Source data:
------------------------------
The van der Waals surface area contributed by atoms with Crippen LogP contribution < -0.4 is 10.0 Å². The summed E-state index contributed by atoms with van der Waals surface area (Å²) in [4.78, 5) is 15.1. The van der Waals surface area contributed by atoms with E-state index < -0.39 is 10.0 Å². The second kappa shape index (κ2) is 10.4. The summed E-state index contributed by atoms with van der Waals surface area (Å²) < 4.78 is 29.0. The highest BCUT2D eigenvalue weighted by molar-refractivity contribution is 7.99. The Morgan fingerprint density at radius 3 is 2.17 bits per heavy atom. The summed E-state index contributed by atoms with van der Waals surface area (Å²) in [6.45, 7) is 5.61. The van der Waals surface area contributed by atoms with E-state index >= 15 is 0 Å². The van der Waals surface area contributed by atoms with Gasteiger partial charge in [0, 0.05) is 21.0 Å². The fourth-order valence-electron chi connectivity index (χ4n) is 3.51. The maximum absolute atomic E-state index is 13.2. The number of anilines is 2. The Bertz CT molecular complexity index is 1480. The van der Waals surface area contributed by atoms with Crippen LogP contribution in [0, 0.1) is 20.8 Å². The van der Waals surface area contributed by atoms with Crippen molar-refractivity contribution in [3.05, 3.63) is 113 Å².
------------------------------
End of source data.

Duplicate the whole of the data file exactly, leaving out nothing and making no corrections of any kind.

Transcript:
The van der Waals surface area contributed by atoms with Crippen LogP contribution < -0.4 is 10.0 Å². The summed E-state index contributed by atoms with van der Waals surface area (Å²) in [4.78, 5) is 15.1. The van der Waals surface area contributed by atoms with E-state index < -0.39 is 10.0 Å². The second kappa shape index (κ2) is 10.4. The summed E-state index contributed by atoms with van der Waals surface area (Å²) < 4.78 is 29.0. The highest BCUT2D eigenvalue weighted by molar-refractivity contribution is 7.99. The Morgan fingerprint density at radius 3 is 2.17 bits per heavy atom. The summed E-state index contributed by atoms with van der Waals surface area (Å²) in [6.45, 7) is 5.61. The van der Waals surface area contributed by atoms with E-state index >= 15 is 0 Å². The van der Waals surface area contributed by atoms with Gasteiger partial charge in [0, 0.05) is 21.0 Å². The fourth-order valence-electron chi connectivity index (χ4n) is 3.51. The maximum absolute atomic E-state index is 13.2. The number of anilines is 2. The Bertz CT molecular complexity index is 1480. The van der Waals surface area contributed by atoms with Crippen LogP contribution in [0, 0.1) is 20.8 Å². The van der Waals surface area contributed by atoms with Crippen molar-refractivity contribution in [3.05, 3.63) is 113 Å².